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In the directory "data" are these files:

command-1.9a-setup
command-2.0a-setup
command-2.0c-setup
command-2.0-setup

I would like to sort the files to get this result:

command-1.9a-setup
command-2.0-setup
command-2.0a-setup
command-2.0c-setup

I tried this

find /data/ -name 'command-*-setup' | sort --version-sort --field-separator=- -k2 

but the output was

command-1.9a-setup
command-2.0a-setup
command-2.0c-setup
command-2.0-setup

The only way I found that gave me my desired output was

tree -v /data

How could I get with sort the output in the wanted order?

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possible duplicate of stackoverflow.com/questions/3623423 –  Luca Martini Oct 28 '10 at 8:54
    
What locale are you using that sorts c before a? –  Dennis Williamson Oct 28 '10 at 18:00
    
Ups, there went something wrong with the copying. –  sid_com Oct 28 '10 at 20:16
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4 Answers

If you specify to sort that you only want to consider the second field (-k2) don't complain that it does not consider the third one.

In your case, run sort --version-sort without any other argument, maybe this will suit better.

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It's not the third field (which is "setup" in every case). –  Dennis Williamson Oct 28 '10 at 17:59
    
Sorry, it was the third field, but it was the fact that it was included rather than excluded. You have to tell sort that the key starts and stops at field 2 using -k2,2 to make the OP's command work. –  Dennis Williamson Oct 28 '10 at 20:51
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up vote 2 down vote accepted

Looks like this works:

find /data/ -name 'command-*-setup' | sort -t - -k 2,2

not with sort but it works:

tree -ivL 1 /data/ | perl -nlE 'say if /\Acommand-[0-9][0-9a-z.]*-setup\z/'

-v: sort the output by version
-i: makes tree not print the indentation lines
-L level: max display depth of the directory tree

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1  
This fails for command-10.1-setup. –  Dennis Williamson Oct 28 '10 at 18:00
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Edit: It turns out that Benoit was sort of on the right track and Roland tipped the balance

You simply need to tell sort to consider only field 2 (add ",2"):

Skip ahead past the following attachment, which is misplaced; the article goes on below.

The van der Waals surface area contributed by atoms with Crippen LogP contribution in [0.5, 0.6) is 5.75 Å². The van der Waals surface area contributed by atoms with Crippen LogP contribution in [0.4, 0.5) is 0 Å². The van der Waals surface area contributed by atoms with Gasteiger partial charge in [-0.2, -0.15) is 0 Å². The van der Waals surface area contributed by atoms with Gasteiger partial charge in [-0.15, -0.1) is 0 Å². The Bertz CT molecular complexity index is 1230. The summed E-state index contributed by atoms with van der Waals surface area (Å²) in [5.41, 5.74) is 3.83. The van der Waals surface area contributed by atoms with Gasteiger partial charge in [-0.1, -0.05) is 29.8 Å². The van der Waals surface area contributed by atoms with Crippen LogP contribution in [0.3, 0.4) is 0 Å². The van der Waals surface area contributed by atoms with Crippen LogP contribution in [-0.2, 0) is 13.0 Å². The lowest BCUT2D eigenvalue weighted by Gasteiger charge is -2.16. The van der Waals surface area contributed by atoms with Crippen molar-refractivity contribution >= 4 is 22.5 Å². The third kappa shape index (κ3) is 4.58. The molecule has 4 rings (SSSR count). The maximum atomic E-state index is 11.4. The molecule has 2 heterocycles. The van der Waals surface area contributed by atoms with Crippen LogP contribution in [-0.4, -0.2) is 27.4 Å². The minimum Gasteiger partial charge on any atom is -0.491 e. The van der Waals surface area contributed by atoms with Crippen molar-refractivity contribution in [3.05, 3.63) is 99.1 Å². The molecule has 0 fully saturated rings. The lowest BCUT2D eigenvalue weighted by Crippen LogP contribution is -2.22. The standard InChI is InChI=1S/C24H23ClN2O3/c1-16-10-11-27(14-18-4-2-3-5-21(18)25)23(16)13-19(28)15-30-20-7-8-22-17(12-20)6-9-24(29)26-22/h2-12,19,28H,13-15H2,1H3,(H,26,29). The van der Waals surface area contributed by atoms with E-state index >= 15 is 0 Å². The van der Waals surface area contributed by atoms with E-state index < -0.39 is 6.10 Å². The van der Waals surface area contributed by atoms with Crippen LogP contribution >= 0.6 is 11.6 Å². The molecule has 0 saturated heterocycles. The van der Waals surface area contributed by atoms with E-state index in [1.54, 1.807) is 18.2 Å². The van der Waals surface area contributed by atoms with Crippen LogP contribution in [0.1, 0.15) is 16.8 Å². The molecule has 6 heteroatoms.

find ... | sort --version-sort --field-separator=- --key=2,2

Original Answer: ignore

If none of your filenames contain spaces between the hyphens, you can try this:

find ... | sed 's/.*-\([^-]*\)-.*/\1 \0/;s/[^0-9] /.&/' | sort --version-sort --field-separator=- --key=2 | sed 's/[^ ]* //'

The first sed command makes the lines look like this (I added "10" to show that the sort is numeric):

1.9.a command-1.9a-setup
2.0.c command-2.0c-setup
2.0.a command-2.0a-setup
2.0 command-2.0-setup
10 command-10-setup

The extra dot makes the letter suffixed version number sort after the version number without the suffix. The second sed command removes the prefixed version number from each line.

There are lots of ways this can fail.

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When I try only with this part I get the right order: find /home/mm/ztest/ -name 'truecrypt--setup' | sed 's/.-([^-]*)-.*/\1 \0/;s/[^0-9] /.&/' But the whole row doesn't work; –  sid_com Oct 28 '10 at 20:17
    
@sid_com: Oops, see my edit. –  Dennis Williamson Oct 28 '10 at 20:48
    
This fails for command-10-setup. –  sid_com Oct 29 '10 at 6:54
    
@sid_com: Which fails for command-10-setup? They both work for me. What is your locale? What version of sort do you have? –  Dennis Williamson Oct 29 '10 at 15:12
    
With this sort-setup the command-10-setup is in the first output-row. locale: de_DE.UTF-8. sort (GNU coreutils) 7.1 –  sid_com Oct 29 '10 at 16:11
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$ cat files
command-1.9a-setup
command-2.0c-setup
command-10.1-setup
command-2.0a-setup
command-2.0-setup

$ cat files | sort -t- -k2,2 -n
command-1.9a-setup
command-2.0-setup
command-2.0a-setup
command-2.0c-setup
command-10.1-setup

$ tac files | sort -t- -k2,2 -n
command-1.9a-setup
command-2.0-setup
command-2.0a-setup
command-2.0c-setup
command-10.1-setup
share|improve this answer
    
I don't get the same sorting with your sort-options. –  sid_com Oct 28 '10 at 20:17
    
What locale are you using? I don't get that order either. –  Dennis Williamson Oct 28 '10 at 20:40
    
I'm using CYGWIN_NT-5.1 bacc 1.5.25(0.156/4/2) 2008-06-12 19:34 i686 Cygwin and no special locale, so it should be the same as locale C. –  Roland Illig Oct 31 '10 at 20:27
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